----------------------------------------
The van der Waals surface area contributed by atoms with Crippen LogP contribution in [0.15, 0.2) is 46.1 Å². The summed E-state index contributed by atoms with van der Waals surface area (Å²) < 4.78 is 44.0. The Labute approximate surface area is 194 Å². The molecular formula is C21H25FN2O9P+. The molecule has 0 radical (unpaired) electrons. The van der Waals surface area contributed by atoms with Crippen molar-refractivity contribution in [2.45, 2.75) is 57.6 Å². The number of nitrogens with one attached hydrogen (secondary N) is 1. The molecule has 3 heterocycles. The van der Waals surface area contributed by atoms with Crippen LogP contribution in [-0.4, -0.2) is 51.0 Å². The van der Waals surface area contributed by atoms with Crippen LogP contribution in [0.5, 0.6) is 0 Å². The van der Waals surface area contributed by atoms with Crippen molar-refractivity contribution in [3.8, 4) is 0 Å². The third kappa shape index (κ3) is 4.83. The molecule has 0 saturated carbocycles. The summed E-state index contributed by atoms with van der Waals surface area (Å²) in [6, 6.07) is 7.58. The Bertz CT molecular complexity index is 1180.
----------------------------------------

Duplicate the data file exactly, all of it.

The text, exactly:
The van der Waals surface area contributed by atoms with Crippen LogP contribution in [0.15, 0.2) is 46.1 Å². The summed E-state index contributed by atoms with van der Waals surface area (Å²) < 4.78 is 44.0. The Labute approximate surface area is 194 Å². The molecular formula is C21H25FN2O9P+. The molecule has 0 radical (unpaired) electrons. The van der Waals surface area contributed by atoms with Crippen molar-refractivity contribution in [2.45, 2.75) is 57.6 Å². The number of nitrogens with one attached hydrogen (secondary N) is 1. The molecule has 3 heterocycles. The van der Waals surface area contributed by atoms with Crippen LogP contribution in [-0.4, -0.2) is 51.0 Å². The van der Waals surface area contributed by atoms with Crippen LogP contribution in [0.5, 0.6) is 0 Å². The van der Waals surface area contributed by atoms with Crippen molar-refractivity contribution in [3.8, 4) is 0 Å². The third kappa shape index (κ3) is 4.83. The molecule has 0 saturated carbocycles. The summed E-state index contributed by atoms with van der Waals surface area (Å²) in [6, 6.07) is 7.58. The Bertz CT molecular complexity index is 1180.